VPNs are a fantastic tool that can be used to increase your safety and privacy whilst browsing online however it’s important to know that not all VPNs are created equal. As with every online purchase, there are plenty of scammers and cybercriminals out there who are looking to take advantage of unsuspecting victims.
Before purchasing or downloading a VPN, it’s a great idea to do your research and know the telltale signs of a fake VPN.
What is a VPN?
So, what is a VPN? A VPN is also known as a virtual private network and as the name suggests, is a form of technology that allows you to browse privately whilst online. A VPN grants additional anonymity as it connects you to a server in a remote location, effectively masking your internet protocol (IP) address and creating an encrypted tunnel for the safe transfer of personal information and data.
What is the difference between free and paid VPNs?
Paid VPN services make money from subscription fees and offer many advantages when compared to their free counterparts. Paid VPNs typically have top network security, do not impose speed limits and offer genuine protection to your personal data. With paid services, users have access to more server locations worldwide and can be assured that they are reaping the full advantages of private network technology.
Free VPN service providers, on the other hand, have been known to compromise the user’s privacy and security in return for money. They may bombard you with pop-ups and advertisements and often sell your personal data onto advertising companies. You are likely to experience slower connection speeds and less server location options when connecting to a free VPN.
Are free VPNs safe?
Free VPNs are not always safe and many companies that offer free VPNs compromise the online security of their customers, through the following tactics:
- Limiting your bandwidth or selling it onto other users.
- Slowing your internet speed.
- Installing viruses and malware onto your device.
- Tracking activity and selling information onto third parties for advertising purposes.
What is a fake VPN?
A fake VPN may appear to offer all the benefits of the real thing, but in fact they are designed to steal your data without your knowledge or consent and can be incredibly harmful to your online privacy.
At first glance, it can be quite difficult to differentiate between a real and fake VPN. In general, t is a good idea to learn the telltale signs of counterfeit technology in order to reduce your online risks:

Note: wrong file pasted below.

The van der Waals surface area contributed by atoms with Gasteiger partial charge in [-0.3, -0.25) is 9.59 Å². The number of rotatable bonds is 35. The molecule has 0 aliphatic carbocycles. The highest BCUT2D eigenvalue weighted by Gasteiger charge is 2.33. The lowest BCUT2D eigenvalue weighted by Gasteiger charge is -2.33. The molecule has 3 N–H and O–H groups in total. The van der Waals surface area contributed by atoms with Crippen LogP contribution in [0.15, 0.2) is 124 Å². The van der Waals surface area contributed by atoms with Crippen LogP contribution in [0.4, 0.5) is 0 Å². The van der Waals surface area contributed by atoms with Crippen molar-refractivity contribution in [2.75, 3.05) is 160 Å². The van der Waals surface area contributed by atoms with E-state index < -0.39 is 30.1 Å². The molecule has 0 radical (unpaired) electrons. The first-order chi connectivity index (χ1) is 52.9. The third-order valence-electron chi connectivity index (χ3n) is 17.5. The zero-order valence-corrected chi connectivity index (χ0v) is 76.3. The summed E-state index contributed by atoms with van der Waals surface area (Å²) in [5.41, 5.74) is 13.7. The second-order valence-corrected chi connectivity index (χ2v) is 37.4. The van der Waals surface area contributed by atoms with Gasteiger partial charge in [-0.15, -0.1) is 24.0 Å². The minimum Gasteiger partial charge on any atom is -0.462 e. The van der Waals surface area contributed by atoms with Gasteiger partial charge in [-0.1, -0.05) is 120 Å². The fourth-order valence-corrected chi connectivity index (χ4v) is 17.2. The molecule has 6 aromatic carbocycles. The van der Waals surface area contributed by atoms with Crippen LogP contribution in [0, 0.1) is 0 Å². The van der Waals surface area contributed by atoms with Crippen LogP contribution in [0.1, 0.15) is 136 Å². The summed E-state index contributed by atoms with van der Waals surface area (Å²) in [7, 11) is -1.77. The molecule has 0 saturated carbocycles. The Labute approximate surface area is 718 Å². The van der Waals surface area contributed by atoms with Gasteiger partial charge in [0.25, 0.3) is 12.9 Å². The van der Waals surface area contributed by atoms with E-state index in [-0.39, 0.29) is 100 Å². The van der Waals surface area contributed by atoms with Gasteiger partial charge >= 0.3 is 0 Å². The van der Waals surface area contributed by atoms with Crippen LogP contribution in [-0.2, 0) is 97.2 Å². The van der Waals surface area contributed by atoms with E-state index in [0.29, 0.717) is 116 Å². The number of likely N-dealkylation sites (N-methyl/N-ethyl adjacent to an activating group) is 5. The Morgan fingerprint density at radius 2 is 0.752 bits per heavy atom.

When researching VPN options, always consider the following:
Transparency of the VPN provider
Be sure to conduct thorough research on the background of your VPN provider. Understand where they are located and how long they have been providing VPN services. Read as many customer reviews as you can find, and be sure that these are genuine.
Before downloading a VPN, study the company policies. Understand whether the VPN you are signing up for logs your activity, and keep an eye out for any mention of third parties having the ability to access your data.
(Pro tip: if you do not find a policy page, it is clear that the VPN is fake — steer clear!)
Check whether the VPN provider offers multiple support channels and if they are active on social media — these are telltale signs as to whether a company is real or not. Fake companies are unlikely to go to the trouble of running fake Facebook and Twitter profiles, maintaining customer help lines or online live chats.
Keeping an eye for these basic red flags will help you steer clear of fake VPN providers who certainly don’t value or have concern for your online privacy.
The idea of downloading a free VPN may be appealing, however there can be very real costs — risking your privacy and online security by funnelling your personal details through a corrupt server.
A trusted, paid VPN in Australia grants you far greater security and offers you all the fantastic benefits of virtual private browsing. Ensuring the safety of you and your family online is certainly worth any financial cost.
Bridget is a writer and editor, currently living in Melbourne. She is a copywriter for Newpath Web and loves working with words of all shapes and sizes. When not playing around with punctuation and grammar, she enjoys travelling and curating her Spotify playlists.